Marvel's Avengers: Age Of Ultron Review

Marvel’s Avengers assemble for the second time, and for the most part they avoid the obvious curses of sequels, although Marvel’s overall continuity still weighs heavy.
I don’t actually review all that many films as a rule.
Which is to say that while I’m a professional writer, I’m not a professional film critic.

But I will admit that I’m a serious comics junkie, and as such, I’m the first-wave target market for pretty much every Marvel movie going.

A couple of years ago, when I was in the editorial chair at Gizmodo Australia full-time, I reviewed a little film called The Avengers

No, not that one.

Yeah, that one.
I thought at the time that overall The Avengers was a pretty fine flick, given that it was intended to cap off the first wave of Marvel movies that started with either Iron Man (if you’re a purist) or, arguably, Blade (if you’re a film historian).
What then to make of the sequel, Avengers: Age Of Ultron… sorry, “Marvel’s Avengers: Age Of Ultron”, to give it its full and rather unwieldy title? I was invited along to the Australian premiere last Sunday to get an early look at the next big Marvel film. I’ll try to keep this as spoiler-free as possible, but if you’re worried, here’s a big teaser trailer so you can exit out gracefully now.

Big is certainly the right word, because in being a sequel, there’s all sorts of aspects that you don’t need to cover. The team is established, and everyone knows who Captain America, Thor, Iron Man, The Hulk, Hawkeye and The Black Widow are, which means that Joss Whedon has the luxury of opening with an action sequence, continuing with another action sequence and throwing in a lot more humour this time around. Characters stop to quip, and a few subtle in-jokes are also part of the equation, so long-time comics nerds will find plenty to enjoy here.
Movies with ensemble casts can struggle a little allowing everyone room to breathe, and it’s interesting to see who gets decent screen time and narrative character development, and who doesn’t. Where the Black Widow/Hawkeye romance was something of a sub-plot in The Avengers, in The Age Of Ultron, it’s Jeremy Renner’s Hawkeye who gets the most fleshing out, over and above established characters such as Chris Evans’ Captain America or Robert Downey Junior’s Iron Man. There’s also a new spinoff romance, and I won’t spoil that.
If I want to be critical (and I usually do), it would be in relation to the use of The Hulk in Age Of Ultron.
I noted in my review of The Avengers that one of the reasons why Mark Ruffalo’s Hulk works so very well is because you only get limited doses of him, which leaves you wanting more. In Age Of Ultron, Whedon’s gone down the Man Of Steel path, giving us a lot of Hulk, and he’s less effective as a character — even though the big green giant is a lot of fun to watch — because of it. There’s something of an attempt to look around the ethics of science as portrayed by Dr Banner and Tony Stark, but it’s a bit of a fleeting glimpse that never really scratches the surface of what we saw in the first film’s characterisation, and I think that’s a pity.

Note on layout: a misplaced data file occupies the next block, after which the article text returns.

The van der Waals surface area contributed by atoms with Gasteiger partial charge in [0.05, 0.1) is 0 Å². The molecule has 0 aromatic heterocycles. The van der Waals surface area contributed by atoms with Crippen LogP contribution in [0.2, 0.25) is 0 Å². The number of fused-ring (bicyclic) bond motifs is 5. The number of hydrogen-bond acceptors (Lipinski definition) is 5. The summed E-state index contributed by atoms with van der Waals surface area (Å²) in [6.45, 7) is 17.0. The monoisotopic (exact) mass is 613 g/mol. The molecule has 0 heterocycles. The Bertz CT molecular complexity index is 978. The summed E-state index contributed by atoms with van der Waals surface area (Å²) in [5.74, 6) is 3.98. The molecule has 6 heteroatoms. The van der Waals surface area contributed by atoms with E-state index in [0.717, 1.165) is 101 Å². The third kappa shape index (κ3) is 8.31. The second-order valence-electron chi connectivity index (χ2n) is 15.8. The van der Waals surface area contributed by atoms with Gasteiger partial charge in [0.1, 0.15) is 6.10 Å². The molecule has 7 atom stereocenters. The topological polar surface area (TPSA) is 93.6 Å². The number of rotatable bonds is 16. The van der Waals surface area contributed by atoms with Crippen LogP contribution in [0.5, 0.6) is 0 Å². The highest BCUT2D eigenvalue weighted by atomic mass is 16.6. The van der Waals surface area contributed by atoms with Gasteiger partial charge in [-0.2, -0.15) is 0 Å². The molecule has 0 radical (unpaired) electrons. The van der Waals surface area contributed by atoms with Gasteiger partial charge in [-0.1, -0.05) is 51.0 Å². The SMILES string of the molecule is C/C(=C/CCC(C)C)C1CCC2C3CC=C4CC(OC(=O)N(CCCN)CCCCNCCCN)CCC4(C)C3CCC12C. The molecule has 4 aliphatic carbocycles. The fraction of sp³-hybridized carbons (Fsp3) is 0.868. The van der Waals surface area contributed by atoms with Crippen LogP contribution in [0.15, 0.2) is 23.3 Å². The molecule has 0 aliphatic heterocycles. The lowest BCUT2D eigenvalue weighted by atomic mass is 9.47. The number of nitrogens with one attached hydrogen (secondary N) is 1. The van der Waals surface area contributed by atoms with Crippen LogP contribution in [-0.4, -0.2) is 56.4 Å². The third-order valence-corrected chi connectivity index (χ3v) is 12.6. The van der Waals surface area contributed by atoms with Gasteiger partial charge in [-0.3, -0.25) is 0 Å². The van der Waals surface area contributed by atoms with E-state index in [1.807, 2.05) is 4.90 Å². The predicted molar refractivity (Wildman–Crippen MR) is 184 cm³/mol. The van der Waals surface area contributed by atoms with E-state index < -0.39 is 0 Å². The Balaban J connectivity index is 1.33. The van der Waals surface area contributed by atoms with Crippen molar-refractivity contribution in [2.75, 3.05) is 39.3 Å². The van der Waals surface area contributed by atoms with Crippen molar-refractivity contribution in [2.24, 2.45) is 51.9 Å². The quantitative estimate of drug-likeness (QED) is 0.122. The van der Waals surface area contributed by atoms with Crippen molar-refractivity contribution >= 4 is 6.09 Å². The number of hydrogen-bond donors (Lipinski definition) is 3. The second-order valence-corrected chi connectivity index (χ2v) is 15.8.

Elisabeth Olson and Aaron Taylor-Johnson’s turns as The Scarlet Witch and Quicksilver are nicely handled, although if pressed I’d say I think the treatment of Quicksilver in X-Men: Days Of Future Past is just that little bit better. Olson’s great as the Witch, though, with an excellent interpretation of how her powers are meant to work.
James Spader has a lot of fun as Ultron; almost too much fun given he’s just a voice on a CGI character, and there are some aspects of his particular scheme that feel like they might have been missed on the cutting room floor. He brings a comic gravitas to the character that means while you’re watching you probably won’t care too much about the plot issues, although they have made me stop and think a few times since watching Age Of Ultron.
It’s also slightly problematic for Avengers: Age Of Ultron that if you’re any kind of Marvel fan, you’re aware of the slate of movies due to roll after this particular flick, which removes some of the peril of this particular film. It’s like having predestined continuity to adhere to, because it’s quite clear (if you’re a comics fan) where some of the threads of this movie have to head towards, and as such there’s a certain amount of falling into lockstep patterns that you can see coming. Which doesn’t mean that Avengers: Age Of Ultron doesn’t have a few surprises up its sleeve, but again I’m trying to be good and spoiler free.
One thing I will spoil, however is that you absolutely don’t need to see this particular film in 3D. The premiere screening was in 3D, and aside from the funky Avengers-themed 3D glasses — which I doubt too many actual cinemas will offer as part of your movie ticket — the 3D effects were of very little importance at all. Such is the way with 3D movies, I find.
Avengers: Age Of Ultron has plenty of action, enough of a relaxed attitude what with being a sequel to allow its jokes to breathe and just enough character development for what is very obviously a “middle” film, because it’s leading to bigger and hopefully even better things. It’s certainly fun in the classic Hollywood blockbuster sense, and is worth your time, but it’s not quite the classic that its predecessor was.

About the author

Alex Kidman is a multi-award winning Australian technology writer, former editor at Gizmodo, CNET, GameSpot, ZDNet, PC Mag, APC, Finder and as a contributor to the ABC, SMH, AFR, Courier Mail, GadgetGuy, PC & Tech Authority, Atomic and many more. He's been writing professionally since 1998, and his passions include technology, social issues, education, retro gaming and professional wrestling.

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